I really, really enjoyed this book. As an historical mystery adventure it has everything I was looking for in a book. To top it off I found myself learning things about a period of history I knew very little about. It has clearly been really well researched but doesn’t feel like a lecture. The book is about all the characters and you just get drawn into their lives and into the time and place that they lived. I stayed up far too late to finish it which is always a good sign.

I absolutely recommend it to everybody and am already looking forward to the next book!

Anna Hurst, Brighton, UK

Finn’s Fate is the author’s first novel. It relates the story of three brothers who leave Lapland, the land of the Sami, to find their fortunes. Their travels develop into an adventurous Viking journey. We follow the brothers’ struggle for survival and get an interesting insight into the rigours of life at that time. The author is a knowledgeable sailor and incorporates much authentic historical detail in a skilful way. The rough ways of the Vikings and their actions grip the reader’s attention through the story.
The end is very believable and it is to be hoped that the author will soon be
writing again.

Inger Lindstrand, Swedish Librarian

Just finished the amazing “Finn’s Fate”. A real page turner except for the brilliant way you slowed the pace down at the end. Didn’t want it to finish, anyway. We have a Viking ship in Pegwell Bay, in Kent. Only taught our side of the story at school – so it was fascinating to learn about the lives of the “enemy”.

Many congratulations. It should be on Yr 9 reading lists – and picked up by Hollywood.

Julia Clarke, Margate, UK

“Congratulations on your book and thank you very much for sending me a copy. I felt much honored for being mentioned in your acknowledgements. I finished the book in a couple of days, found it unputdownable. You manage to portray the greed and the squalor of the age much better than Frans G Bengtsson, the Swedish icon portrayer of the viking age.”

Dr Jan Persson, Stockholm

“Anyway the book, what a surprise this book was, and a good one. the author is obviously a sailor that comes across in the writing, a man with a real passion for the sea, and it appears also for the subject of Vikings. As far as I’m aware Finn’s Fate is the author’s first fictional novel. It covers the saga of three brothers who leave their home in Lapland which is the land of the Sami, as most in that time they leave to seek their fortunes. As with any decent fictional take their journey so turns into a saga worthy of song a classic Viking journey, We follow their struggles for survival and get a very frank insight into the hardship and rigours of life at sea in a longship. This is where the author is clearly using his intimate knowledge of the sea and incorporates so very much detail of the skills involved , adapting his modern knowledge to fit his obvious research of the era. Great characters, good plot, a great ending and very much want to see more from this author.”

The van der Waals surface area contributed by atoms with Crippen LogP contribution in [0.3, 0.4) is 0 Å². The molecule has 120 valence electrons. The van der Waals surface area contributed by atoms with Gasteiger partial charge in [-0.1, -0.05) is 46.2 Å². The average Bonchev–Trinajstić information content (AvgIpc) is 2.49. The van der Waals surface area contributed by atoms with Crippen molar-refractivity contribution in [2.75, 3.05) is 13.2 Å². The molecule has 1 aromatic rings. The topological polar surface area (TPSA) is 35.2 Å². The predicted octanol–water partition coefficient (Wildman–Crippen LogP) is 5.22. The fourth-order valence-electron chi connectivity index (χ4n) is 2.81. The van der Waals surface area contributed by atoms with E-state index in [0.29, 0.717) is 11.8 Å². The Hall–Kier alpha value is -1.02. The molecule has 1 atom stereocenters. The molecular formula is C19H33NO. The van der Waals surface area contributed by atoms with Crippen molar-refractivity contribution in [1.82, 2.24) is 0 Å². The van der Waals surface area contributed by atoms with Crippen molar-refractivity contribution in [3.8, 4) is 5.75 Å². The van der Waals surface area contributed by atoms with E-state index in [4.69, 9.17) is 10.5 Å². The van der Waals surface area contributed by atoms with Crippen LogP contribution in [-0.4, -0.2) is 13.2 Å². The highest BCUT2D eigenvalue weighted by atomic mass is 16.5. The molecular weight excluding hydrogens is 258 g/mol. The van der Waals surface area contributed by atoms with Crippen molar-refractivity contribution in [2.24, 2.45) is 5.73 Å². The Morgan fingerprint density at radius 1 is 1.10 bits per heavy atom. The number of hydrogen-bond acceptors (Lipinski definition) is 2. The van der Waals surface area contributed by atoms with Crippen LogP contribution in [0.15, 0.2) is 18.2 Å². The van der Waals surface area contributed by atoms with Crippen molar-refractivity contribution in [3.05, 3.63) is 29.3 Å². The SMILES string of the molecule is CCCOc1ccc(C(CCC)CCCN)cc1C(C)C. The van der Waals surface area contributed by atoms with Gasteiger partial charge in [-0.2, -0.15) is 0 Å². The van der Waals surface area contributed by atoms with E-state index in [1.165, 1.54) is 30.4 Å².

Review on Amazon Books

“I received this book free from a GoodReads First Read giveaway and I’m really happy that I did. There’s no doubt about the amount of research that went into the writing of this book. There are many historical facts woven into the tale of Finn and his brothers. I was instantly captivated by the description of Finn’s family and their way of life. The characters came alive and I felt as though I was experiencing their journey right along with them. Finn’s Fate is very well written. It was a pleasure to read a book that was equally engrossing and enlightening. I look forward to reading the next Michael Wills novel.”

Debbie Thurlow, California

Goodreads reviews for Finn's Fate